Alumnus returns to lead Air Force ROTC program

Air Force Col Gregg S. Johnson

With more than 3,600 flight hours, Air Force Col. Gregg S. Johnson has flown combat missions in support of operations in Afghanistan, Iraq and the former country of Yugoslavia, among other regions.  

After most recently serving as the commander of 60th Operations Group at Travis Air Force Base in California, Johnson’s latest assignment has brought him to Colorado State University, where he got his start as an Air Force ROTC cadet more than 20 years ago. 

Johnson has returned to his alma mater to lead AFROTC Detachment 90, a cadre of more than 150 cadets enrolled at CSU, the University of Northern Colorado, Aims Community College and Front Range Community College.  

“I’m back where it began,” said Johnson, who started his career flying the C-17 strategic transport aircraft. “It’s an awesome opportunity.” 

Growing the program 

Johnson said that one of his goals is to continue to grow the program’s number of cadets, noting that his predecessors and CSU have laid the groundwork for success. In 2019, Detachment 90 was recognized as the best in the nation after winning the prestigious Right of Line Award from the Air Force’s Air University. 

“We have a great foundation that was built before I arrived,” said Johnson, whose assignment at CSU ends in 2024. “So, it’s continuing to engage with CSU and advance some programs such as the leadership curriculum. I want to bring in some talented high school graduates that not only benefit from ROTC but the University as well.”  

“We have a great foundation that was built before I arrived.  So, it’s continuing to engage with CSU and advance some programs such as the leadership curriculum. I want to bring in some talented high school graduates that not only benefit from ROTC but the University as well.”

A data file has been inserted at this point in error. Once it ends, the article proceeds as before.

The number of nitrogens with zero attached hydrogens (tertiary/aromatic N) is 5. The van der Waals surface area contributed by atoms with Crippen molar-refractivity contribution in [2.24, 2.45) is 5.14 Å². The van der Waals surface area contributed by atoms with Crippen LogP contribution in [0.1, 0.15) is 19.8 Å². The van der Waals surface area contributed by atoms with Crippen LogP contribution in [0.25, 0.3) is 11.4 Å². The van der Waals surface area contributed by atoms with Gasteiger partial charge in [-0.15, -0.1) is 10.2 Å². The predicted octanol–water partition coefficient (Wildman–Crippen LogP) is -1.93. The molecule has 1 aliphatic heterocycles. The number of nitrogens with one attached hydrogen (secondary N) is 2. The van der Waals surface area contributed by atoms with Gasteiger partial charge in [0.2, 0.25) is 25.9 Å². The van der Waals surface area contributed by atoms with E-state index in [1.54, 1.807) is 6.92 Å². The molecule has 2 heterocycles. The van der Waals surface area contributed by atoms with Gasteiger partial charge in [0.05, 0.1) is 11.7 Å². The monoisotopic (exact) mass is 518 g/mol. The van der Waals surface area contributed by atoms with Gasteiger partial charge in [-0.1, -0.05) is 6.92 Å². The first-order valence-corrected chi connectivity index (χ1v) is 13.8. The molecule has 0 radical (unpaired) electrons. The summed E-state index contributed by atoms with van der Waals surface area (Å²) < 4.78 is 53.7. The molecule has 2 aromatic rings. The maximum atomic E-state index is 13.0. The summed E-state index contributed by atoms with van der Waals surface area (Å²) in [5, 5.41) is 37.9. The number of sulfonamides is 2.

— Air Force Col. Gregg S. Johnson

 In his first few months on the job, Johnson — who chairs the Department of Aerospace Studies and teaches senior classes on national security strategy and commissioning — said that he has been impressed with the cadets inside and outside of the classroom. 

As an example, a group of Air Force ROTC cadets helped a CSU graduate and Air Force veteran whose home was destroyed as a result of the Cameron Peak Fire.  

“They’re talented in so many different ways,” he said. “They’re talented in academics. Their critical thinking skills are off the charts. The curiosity they bring to the classroom has been amazing. I’m also impressed and inspired by what they do in the community.”  

Homecoming 

Gregg Johnson
Johnson in 1994 as a Detachment 90 Cadet.

Johnson, who graduated from CSU in 1996 with a bachelor’s degree in journalism, said a lot has changed since he was a student living in Westfall Hall. 

He said that he was struck by the evolution of the Lory Student Center and Morgan Library as well as the new on-campus football stadium, which he has visited with his wife and two daughters.  

“I’ve been to all of the games so far,” he said. “One of the exciting things about coming back to my alma mater is my family, and I wanted to experience what it would be like to have season tickets and go and experience football games. We’re having a lot of fun with that.”  

In the Military Science Building, Johnson is in good company. CSU Army ROTC Commander Lt. Col. Matthew Tillman, also a graduate of CSU, is Johnson’s neighbor on the first floor. Johnson said that he plans to collaborate with Tillman to help mentor and produce the next generation of great military leaders — a result that has remained a constant at CSU.  

“I can’t brag enough about the cadets,” Johnson said. “They’re great students. They’re great future leaders, and I want people who may not be familiar with the ROTC program to know that they’re sitting next to some incredible people.”